Orthodox Rabbis Threaten Legal Action Over Size of Prayer Groups


Some Orthodox rabbis in Toronto are threatening legal action under the Charter of Rights and Freedoms against the provincial government’s restrictions on the size of religious services.

Working with the Alberta-based Justice Centre for Constitutional Freedoms, the rabbis say COVID-inspired limits on the size of gatherings infringe on their rights to gather in groups.

minyan covid jewish
Illustration by Irv Osterer

Orthodox Jews pray daily in minyanim – quorums of at least 10 adult males. Current rules restrict gatherings, including for religious services, to no more than five people. Violations can bring fines of up to $100,000 and a year in jail.

Ontario’s government “has refused to provide any guidelines for the reopening of houses of worship, other than drive-in services which are of no benefit to Orthodox communities,” Justice Centre lawyer Lisa Bildy told the CJR in an e-mail exchange.

“As more businesses, parks and other institutions begin to open up, there is no reason houses of worship should remain under tight lockdown,” she added.

Last month, hundreds of pastors and other religious leaders signed a letter to Premier Doug Ford asking for changes to the rules for religious groups.

On May 22, four Toronto rabbis followed up with their own letter addressing the specific ways in which Orthodox Jews are affected by the rules. The four signatories were Rabbi Shlomo Miller, head of Kollel Toronto; Rabbi Mordechai Ochs, head of Toronto’s beit din; Rabbi Dovid Shochet, chief justice of the Vaad Harabonim of Toronto; and Rabbi Y.Y. Sofer of the “Chassidic Community of Toronto.”

The letter, which is on the letterhead of the Vaad Harobonim, the umbrella for Toronto Orthodox rabbis, called provincial restrictions an “unjustified limitation imposed on our constitutional right to assemble and to practice our faith. Our G-d given rights and traditions of communal prayer spanning thousands of years are guaranteed by our Charter of Rights and Freedoms not to be unjustifiably infringed.

“We have watched as you have unilaterally and arbitrarily declared faith groups to be shuttered as ‘non-essential,’ while liquor stores, grocery stores, and marijuana shops remained open,” the letter goes on. “There is no constitutional right to buy liquor and marijuana, but there is a constitutional right to worship and to assemble to practice one’s faith…People are permitted to gather at golf courses, beaches and stores in numbers greater than five, but not in prayer. This is unacceptable.”

So-called “drive-in” religious services, which the government has permitted, is of “no benefit” to observant Jews, who may not drive on Shabbat and holy days, the letter states.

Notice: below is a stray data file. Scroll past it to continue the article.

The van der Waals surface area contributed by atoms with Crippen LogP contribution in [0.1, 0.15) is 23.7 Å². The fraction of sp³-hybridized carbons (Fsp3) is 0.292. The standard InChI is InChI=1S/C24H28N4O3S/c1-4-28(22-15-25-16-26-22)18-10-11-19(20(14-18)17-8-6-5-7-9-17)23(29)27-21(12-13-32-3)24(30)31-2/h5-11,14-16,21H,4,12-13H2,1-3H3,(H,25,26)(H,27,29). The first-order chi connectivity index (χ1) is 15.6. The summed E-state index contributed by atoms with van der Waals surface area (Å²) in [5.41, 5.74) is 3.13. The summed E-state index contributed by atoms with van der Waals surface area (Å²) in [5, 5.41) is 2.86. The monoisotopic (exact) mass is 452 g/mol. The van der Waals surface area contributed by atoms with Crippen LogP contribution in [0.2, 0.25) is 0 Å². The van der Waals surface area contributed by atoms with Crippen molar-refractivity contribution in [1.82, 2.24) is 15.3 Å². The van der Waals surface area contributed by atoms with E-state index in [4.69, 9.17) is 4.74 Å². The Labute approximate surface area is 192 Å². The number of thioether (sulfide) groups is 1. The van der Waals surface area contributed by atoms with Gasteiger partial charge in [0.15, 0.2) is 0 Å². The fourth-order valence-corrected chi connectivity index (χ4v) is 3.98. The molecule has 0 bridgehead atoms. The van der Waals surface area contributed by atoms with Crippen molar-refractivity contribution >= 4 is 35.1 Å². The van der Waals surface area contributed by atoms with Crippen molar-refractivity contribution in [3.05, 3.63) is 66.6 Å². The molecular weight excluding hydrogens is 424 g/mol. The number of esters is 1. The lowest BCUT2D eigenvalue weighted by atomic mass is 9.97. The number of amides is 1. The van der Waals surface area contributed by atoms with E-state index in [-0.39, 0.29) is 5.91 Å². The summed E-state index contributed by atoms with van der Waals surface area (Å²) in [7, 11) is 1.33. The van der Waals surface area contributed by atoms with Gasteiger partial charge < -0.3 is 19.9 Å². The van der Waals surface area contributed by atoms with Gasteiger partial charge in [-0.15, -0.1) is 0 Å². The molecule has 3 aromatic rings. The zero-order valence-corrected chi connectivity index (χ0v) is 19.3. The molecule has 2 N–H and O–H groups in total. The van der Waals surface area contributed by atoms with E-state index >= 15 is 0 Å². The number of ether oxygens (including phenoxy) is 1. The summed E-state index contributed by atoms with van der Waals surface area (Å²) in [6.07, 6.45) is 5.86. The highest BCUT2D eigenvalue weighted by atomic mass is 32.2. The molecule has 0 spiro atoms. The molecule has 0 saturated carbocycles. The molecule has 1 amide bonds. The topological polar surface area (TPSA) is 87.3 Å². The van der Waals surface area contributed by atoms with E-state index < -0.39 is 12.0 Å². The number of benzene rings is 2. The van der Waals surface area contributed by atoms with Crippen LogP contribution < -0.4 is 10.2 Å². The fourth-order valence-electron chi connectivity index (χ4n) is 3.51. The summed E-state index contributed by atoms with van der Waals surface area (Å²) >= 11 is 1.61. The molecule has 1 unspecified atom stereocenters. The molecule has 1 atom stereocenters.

The Vaad said it has consulted with legal counsel and has been advised that the Charter of Rights “is the supreme law of the land [which] protects the fundamental rights of religion, association and assembly. Those rights have been infringed, and it has become apparent that the infringements are no longer justified.”

Asked about the reasons for the rabbis’ action, Rabbi Shochet told the CJR: “It’s very simple. You cannot be stricter on allowing religious services than a sports event and other things. You cannot have two standards.”

With Ontario’s restrictions being eased in some quarters, the Centre agrees there is no justification for continuing to ban Orthodox gatherings.

“These discriminatory restrictions do not appear to be based on scientific or public health standards, and are continuing now into a third month, with no clear end in sight,” the Centre said.

“For many religious communities, coming together to worship is of fundamental importance to their faith, and is no less essential than any commercial activity,” Bildy said.

“With the province increasingly opening up, it is important that faith groups be a part of that process. If stores can have many dozens of people inside and maintain safety, so too can houses of worship,” she added.

She said other jurisdictions in Canada are permitting indoor services with 50 congregants, “but Ontario won’t even allow people to meet outside in groups larger than five, despite mounting and compelling evidence that there is virtually no risk of disease transmission outdoors.”

Bildy said there is no legal or public health basis for treating religious groups differently, “and indeed it is contrary to the Charter to discriminate in this arbitrary manner.”

Court documents in the case are being prepared.

In an e-mailed statement to the CJR, a spokesperson for Ford said Ontario “has not yet been served with any application on behalf of the Orthodox Jewish community. As the matter may be before the courts, it would be inappropriate to comment further.”

The Justice Centre for Constitutional Freedoms is a conservative legal advocacy group specializing in Canadian constitutional law, especially the Charter of Rights and Freedoms.

Based in Calgary, it was founded in 2010 by John Carpay, former Alberta director of the Canadian Taxpayers Federation and a former candidate for the federal Reform Party and provincial Wildrose Party.